Moody's Lowers Hungary To Lowest Investment Grade Category Baa3 From Baa1; Austria Next

Tyler Durden's picture

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ZeroPower's picture

Austria before Belgium?

TraderMark's picture

15 minutes of super smart David Einhorn.  Depants America and the subsidy that is going from savers to debtors/banksters of America.  Says gold goes higher.

westboundnup's picture

Moody's.  More Pest than Buda.

unky's picture

Any sources for Austria, please? I thought they were very well financed and have a similiar attitude towards money as switzerland and luxembourg

breezer1's picture

austria carries a lot of debts from the less worthy. enough to sink it.

Oh regional Indian's picture

The PIIGS are getting hung(a)ry. They were not allowed to slim down, now they will consume all.


Poor EU, thor's hammer strikes, should never have messed with Iceland!


johngaltfla's picture

And if you look at the charts of the Austrian banks, it doesn't take a Cramer to figure out who is holding the bag with regards to Hungarian debt...

willien1derland's picture

Although I am certain that Moody's assessment is correct (albeit late) I cannot imagine that Hungary is the only country with issues?! I mean if Hungary is barely investment grade I would think it is a safe assessment that Greece is at the same or lesser credit quality - But then again Credit Agencies are IRRELEVANT -

potatomafia's picture

So does this mean that Austrian Economics wont help us out of this mess either??



Snidley Whipsnae's picture

Austrian pols ignored Von Mises and listened to Keynes. It was Keynes that told the pols what they wanted to hear; 'save money in fat years and spend it into the economy in the lean years' Of course, the pols did not save money in the fat years....and Keynes was regurgitating what the pharos said long ago, but did not credit them.

Austria will soon wish it had listened to Von will the rest of the world. 

eigenvalue's picture

They should listen to Frederich Hayek, who is their fellow countryman.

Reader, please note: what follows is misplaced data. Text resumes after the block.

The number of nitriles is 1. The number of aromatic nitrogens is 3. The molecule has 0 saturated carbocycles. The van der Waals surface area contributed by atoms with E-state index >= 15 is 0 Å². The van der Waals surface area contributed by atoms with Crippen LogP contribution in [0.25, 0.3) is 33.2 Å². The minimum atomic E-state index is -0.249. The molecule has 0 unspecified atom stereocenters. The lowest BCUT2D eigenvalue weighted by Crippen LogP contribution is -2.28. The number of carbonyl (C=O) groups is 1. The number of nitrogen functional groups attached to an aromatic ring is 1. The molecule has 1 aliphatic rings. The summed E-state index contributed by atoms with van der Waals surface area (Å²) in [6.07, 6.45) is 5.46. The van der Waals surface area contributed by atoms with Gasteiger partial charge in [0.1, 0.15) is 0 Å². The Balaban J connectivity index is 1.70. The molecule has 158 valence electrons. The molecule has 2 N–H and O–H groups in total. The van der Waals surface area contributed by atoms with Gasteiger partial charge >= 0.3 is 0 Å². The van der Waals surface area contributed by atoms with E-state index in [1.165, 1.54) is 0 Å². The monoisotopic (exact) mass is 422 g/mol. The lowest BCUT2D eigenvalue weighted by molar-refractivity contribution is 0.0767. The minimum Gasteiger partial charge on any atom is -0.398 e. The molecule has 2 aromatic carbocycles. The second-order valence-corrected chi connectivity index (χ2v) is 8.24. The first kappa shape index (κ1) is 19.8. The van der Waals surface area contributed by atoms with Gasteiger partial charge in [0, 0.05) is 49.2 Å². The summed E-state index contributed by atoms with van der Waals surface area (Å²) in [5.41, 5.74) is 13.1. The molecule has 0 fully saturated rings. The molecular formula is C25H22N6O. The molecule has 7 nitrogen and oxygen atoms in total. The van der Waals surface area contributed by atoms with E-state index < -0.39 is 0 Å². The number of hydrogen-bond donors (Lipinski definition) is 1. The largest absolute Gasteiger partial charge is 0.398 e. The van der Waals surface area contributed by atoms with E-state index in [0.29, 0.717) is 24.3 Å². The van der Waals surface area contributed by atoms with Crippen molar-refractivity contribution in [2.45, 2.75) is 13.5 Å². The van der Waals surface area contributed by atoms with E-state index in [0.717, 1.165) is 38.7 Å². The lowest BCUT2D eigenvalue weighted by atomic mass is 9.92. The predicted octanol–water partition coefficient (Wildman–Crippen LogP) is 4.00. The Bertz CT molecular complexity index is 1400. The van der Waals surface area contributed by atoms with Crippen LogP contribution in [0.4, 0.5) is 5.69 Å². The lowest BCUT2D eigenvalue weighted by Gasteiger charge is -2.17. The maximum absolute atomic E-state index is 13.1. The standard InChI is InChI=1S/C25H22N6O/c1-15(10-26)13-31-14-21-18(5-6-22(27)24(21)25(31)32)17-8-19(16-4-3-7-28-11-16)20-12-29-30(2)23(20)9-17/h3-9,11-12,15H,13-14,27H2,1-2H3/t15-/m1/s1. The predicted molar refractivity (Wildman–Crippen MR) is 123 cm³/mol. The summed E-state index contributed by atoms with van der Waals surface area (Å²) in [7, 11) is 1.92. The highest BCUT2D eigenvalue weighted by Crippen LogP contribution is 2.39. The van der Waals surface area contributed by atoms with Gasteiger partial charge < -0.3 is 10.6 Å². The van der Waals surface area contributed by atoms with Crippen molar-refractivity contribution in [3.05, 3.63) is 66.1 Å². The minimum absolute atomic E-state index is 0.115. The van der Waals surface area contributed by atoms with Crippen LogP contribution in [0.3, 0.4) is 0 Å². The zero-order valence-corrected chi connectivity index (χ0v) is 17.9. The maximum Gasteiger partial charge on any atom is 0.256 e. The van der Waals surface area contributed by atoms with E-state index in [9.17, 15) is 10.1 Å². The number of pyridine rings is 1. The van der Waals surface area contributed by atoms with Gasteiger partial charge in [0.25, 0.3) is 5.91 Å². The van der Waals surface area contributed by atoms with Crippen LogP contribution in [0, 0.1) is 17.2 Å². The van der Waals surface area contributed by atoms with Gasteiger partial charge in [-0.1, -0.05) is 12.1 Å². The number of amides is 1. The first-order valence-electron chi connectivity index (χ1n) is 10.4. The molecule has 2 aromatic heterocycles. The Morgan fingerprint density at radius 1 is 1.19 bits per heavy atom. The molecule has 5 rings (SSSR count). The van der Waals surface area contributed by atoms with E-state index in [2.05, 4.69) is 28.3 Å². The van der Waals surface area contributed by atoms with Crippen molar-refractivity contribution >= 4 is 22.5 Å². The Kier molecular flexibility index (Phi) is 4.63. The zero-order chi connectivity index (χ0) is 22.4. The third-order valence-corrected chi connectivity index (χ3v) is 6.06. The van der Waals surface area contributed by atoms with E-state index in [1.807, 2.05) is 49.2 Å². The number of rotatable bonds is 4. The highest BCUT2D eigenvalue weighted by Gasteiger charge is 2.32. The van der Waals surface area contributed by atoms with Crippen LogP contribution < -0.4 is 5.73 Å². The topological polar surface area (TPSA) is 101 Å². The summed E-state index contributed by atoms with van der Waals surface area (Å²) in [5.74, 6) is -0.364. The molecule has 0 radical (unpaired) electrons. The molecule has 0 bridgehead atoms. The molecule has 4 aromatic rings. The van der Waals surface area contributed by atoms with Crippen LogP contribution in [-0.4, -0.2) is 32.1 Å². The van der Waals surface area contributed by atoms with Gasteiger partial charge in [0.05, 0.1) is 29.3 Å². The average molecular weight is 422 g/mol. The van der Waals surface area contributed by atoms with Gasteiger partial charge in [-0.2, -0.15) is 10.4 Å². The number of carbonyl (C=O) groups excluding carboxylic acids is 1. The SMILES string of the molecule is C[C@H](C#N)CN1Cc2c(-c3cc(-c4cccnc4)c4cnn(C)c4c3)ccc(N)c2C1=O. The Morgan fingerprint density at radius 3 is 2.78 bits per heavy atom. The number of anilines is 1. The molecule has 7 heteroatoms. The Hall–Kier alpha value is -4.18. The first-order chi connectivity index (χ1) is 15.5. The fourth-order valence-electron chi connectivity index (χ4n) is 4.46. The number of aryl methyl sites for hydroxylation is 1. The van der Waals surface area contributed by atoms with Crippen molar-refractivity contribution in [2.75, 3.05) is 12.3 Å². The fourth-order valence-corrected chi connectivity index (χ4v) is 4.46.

Id fight Gandhi's picture

Cnbc said everything is fine

cbaba's picture

Sovereign Wideners


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breezer1's picture

invest in hard currency, iceland. its frozen.

Clapham Junction's picture

When will Moody's downgrade itself?

We need one of those cartoons (the Bernank, etc.) about the rating agencies.


trav7777's picture

the entire edifice of 'debt' as an institution must be downgraded, because the future does not hold the growth to pay principal + interest.

All present debts, and vicariously, money, must be discounted.

Bring the Gold's picture

Global Jubilee is the only way out. Well the only way out that actually has a shred of humanity to it. Seems the Banksters want to jubilee themselves and become nobility over the rest of us as debt slaves.

If they aren't willing to give the rest of the world some buy in I think we will see a new set of Nuremburg trials after another global conflagration.

Disclosure: Long pitchforks, torches and rope...especially rope.

ZeroPower's picture

Except they won't be, and this notion of debt being money and vice versa will exist for on and on. I hope this is clear.

johnnymustardseed's picture

Moody's... really. Why does anything they say matter?

luibenat's picture

Luibenat from Italy, in Ungary there are also italian big banks, first of all UNICREDIT

Gimp's picture

How quickly the rating agencies have regained credibility after suspect ratings for the past five years. How da do dat, Barney Fawnks?

CABO's picture

Just like 1931 it will be Austria that will start the second phase of the depression. The Rothschild family bank Creditanstalt declared bankruptcy on May 11, 1931.   The demise of the Creditanstalt and the Austrian government was followed by a Global bank run, a financial crisis in Germany and an attack on Sterling, which was depreciated a massive 25 percent as a result. Afterwards, central banks began a run on the U.S. dollar, liquidating it for gold. The banks included the Bank of France, the National Bank of Belgium, the Netherlands Bank and the Swiss National Bank. The result was an immediate need to increase the interest rate in the U.S. from 1.5 to 3.5 percent.

These events triggered further panics and bank runs in the U.S. The U.S. dollar depreciated 40 percent; multiple bank holidays were called to contain the panic. The U.S. President Franklin D. Roosevelt forbid ownership of gold, in an effort to control inflation, and prevent the collapse of paper money .  The U.S. economy bottomed only in April 1933.

So keep a close eye on Austria’s banks…